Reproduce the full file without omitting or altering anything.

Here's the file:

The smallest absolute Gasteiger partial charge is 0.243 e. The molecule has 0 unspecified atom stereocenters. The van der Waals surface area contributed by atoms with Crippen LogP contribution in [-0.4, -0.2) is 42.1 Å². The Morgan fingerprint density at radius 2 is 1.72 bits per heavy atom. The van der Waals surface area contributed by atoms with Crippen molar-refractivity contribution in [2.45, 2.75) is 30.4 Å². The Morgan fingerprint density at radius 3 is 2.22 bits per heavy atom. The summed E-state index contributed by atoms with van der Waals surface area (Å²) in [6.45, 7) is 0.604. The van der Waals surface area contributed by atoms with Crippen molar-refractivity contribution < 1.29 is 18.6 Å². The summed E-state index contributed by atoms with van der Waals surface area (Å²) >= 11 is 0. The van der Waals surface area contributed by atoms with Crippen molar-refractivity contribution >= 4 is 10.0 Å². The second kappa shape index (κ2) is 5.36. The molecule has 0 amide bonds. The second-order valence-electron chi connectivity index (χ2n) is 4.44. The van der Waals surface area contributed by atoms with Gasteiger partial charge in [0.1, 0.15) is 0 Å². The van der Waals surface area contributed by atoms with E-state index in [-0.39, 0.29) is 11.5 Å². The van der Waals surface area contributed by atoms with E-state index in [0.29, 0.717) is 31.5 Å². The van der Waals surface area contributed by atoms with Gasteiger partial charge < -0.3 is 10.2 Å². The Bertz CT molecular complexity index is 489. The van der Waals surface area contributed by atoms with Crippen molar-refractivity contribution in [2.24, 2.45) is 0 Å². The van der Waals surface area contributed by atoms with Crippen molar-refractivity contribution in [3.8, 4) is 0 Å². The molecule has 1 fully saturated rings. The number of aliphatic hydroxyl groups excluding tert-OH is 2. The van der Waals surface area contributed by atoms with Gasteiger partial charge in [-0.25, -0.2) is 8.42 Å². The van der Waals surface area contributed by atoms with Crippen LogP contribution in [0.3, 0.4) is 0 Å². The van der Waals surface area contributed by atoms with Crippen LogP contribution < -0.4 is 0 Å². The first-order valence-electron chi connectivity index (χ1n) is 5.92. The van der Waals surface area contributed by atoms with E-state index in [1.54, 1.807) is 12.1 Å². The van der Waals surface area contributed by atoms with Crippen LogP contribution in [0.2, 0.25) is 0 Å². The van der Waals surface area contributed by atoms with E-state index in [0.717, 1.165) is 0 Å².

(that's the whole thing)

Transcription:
The smallest absolute Gasteiger partial charge is 0.243 e. The molecule has 0 unspecified atom stereocenters. The van der Waals surface area contributed by atoms with Crippen LogP contribution in [-0.4, -0.2) is 42.1 Å². The Morgan fingerprint density at radius 2 is 1.72 bits per heavy atom. The van der Waals surface area contributed by atoms with Crippen molar-refractivity contribution in [2.45, 2.75) is 30.4 Å². The Morgan fingerprint density at radius 3 is 2.22 bits per heavy atom. The summed E-state index contributed by atoms with van der Waals surface area (Å²) in [6.45, 7) is 0.604. The van der Waals surface area contributed by atoms with Crippen molar-refractivity contribution < 1.29 is 18.6 Å². The summed E-state index contributed by atoms with van der Waals surface area (Å²) >= 11 is 0. The van der Waals surface area contributed by atoms with Crippen molar-refractivity contribution >= 4 is 10.0 Å². The second kappa shape index (κ2) is 5.36. The molecule has 0 amide bonds. The second-order valence-electron chi connectivity index (χ2n) is 4.44. The van der Waals surface area contributed by atoms with Gasteiger partial charge in [0.1, 0.15) is 0 Å². The van der Waals surface area contributed by atoms with E-state index in [-0.39, 0.29) is 11.5 Å². The van der Waals surface area contributed by atoms with E-state index in [0.29, 0.717) is 31.5 Å². The van der Waals surface area contributed by atoms with Gasteiger partial charge < -0.3 is 10.2 Å². The Bertz CT molecular complexity index is 489. The van der Waals surface area contributed by atoms with Crippen molar-refractivity contribution in [2.24, 2.45) is 0 Å². The van der Waals surface area contributed by atoms with Crippen molar-refractivity contribution in [3.8, 4) is 0 Å². The molecule has 1 fully saturated rings. The number of aliphatic hydroxyl groups excluding tert-OH is 2. The van der Waals surface area contributed by atoms with Gasteiger partial charge in [-0.25, -0.2) is 8.42 Å². The van der Waals surface area contributed by atoms with Crippen LogP contribution in [0.3, 0.4) is 0 Å². The van der Waals surface area contributed by atoms with Crippen LogP contribution < -0.4 is 0 Å². The first-order valence-electron chi connectivity index (χ1n) is 5.92. The van der Waals surface area contributed by atoms with E-state index in [1.54, 1.807) is 12.1 Å². The van der Waals surface area contributed by atoms with Crippen LogP contribution in [0.2, 0.25) is 0 Å². The van der Waals surface area contributed by atoms with E-state index in [0.717, 1.165) is 0 Å².